New paper offers a principled governance of seafood trade policy as a just way forward for fisheries in Newfoundland and Labrador
World Ocean's Week in Focus
Former TBTI and OFI Master of Arts in Geography student Jack Daly and TBTI Director Dr. Ratana Chuenpagdee published an article in Ocean & Coastal Management this month on their research into trade policy and its effect on Newfoundland and Labradors fisheries. Daly and Chuenpagdee’s article, titled "Community Responses to International Trade Policy: a Newfoundland Case Study,” presents the results from interviews and policy analysis that took place on the Great Northern Peninsula in Newfoundland and Labrador during the summer of 2018.
This research looks directly at the Canada-European Union Comprehensive Economic and Trade Agreement that was enacted in late 2017. CETA, classified by Daly and Chuenpagdee as a modern economic institutional arrangement, brought change to fisheries and seafood processing sector policies in the province. Through interviews with experts in the region and in government, Daly and Chuenpagdee identified which aspects of CETA are most impactful to the seafood sector and coastal communities in Newfoundland and Labrador including changes to the Province’s Minimum Processing Requirement for seafood and increased funding the seafood sector.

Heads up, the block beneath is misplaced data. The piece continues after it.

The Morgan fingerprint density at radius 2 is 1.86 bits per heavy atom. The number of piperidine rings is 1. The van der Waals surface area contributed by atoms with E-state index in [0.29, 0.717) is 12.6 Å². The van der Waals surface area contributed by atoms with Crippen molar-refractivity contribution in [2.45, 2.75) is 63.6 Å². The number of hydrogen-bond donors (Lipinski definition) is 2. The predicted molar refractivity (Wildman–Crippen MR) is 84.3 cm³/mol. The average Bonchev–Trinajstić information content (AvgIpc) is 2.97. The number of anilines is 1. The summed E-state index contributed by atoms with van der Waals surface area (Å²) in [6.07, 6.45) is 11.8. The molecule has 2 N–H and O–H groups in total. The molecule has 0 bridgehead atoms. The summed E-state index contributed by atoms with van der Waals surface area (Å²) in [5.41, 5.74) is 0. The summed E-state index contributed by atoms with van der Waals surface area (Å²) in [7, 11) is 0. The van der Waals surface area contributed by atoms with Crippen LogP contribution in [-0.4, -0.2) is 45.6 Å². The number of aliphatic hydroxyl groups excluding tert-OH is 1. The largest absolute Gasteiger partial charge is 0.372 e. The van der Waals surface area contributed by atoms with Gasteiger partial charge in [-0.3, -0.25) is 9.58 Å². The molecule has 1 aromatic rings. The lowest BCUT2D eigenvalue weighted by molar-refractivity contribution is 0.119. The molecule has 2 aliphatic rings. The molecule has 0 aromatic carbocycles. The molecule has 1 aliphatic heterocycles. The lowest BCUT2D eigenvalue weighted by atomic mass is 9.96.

Their research contributes to findings by other researchers in Newfoundland and Labrador that show how free trade policy can alter domestic fishery protections for coastal communities. Further, in a time of where seafood quota allocations for both groundfish and shellfish remain low in the province, free trade agreements do little to support an industry facing increased vertical integration and conglomeration. Although 'free trade' irons out the wrinkles of local policy, Daly and Chuenpagdee argue that more context-specific trade policy can limit the negative implications from homogenized free trade (such as lessening the fallout from global shocks). They conclude their paper with a call for a principled governance of seafood trade policy as a just way forward.
This research is relevant at the provincial level where there is increased foreign ownership of seafood processing plants in the province (see The Independent), and at the federal level where the Canadian government is developing a Blue Economy Strategy that continues to view fisheries resources explicitly in terms of their economic value rather than their social or cultural importance. For further information on this research you can read Daly and Chuenpagdee’s article in Marine Policy published last year.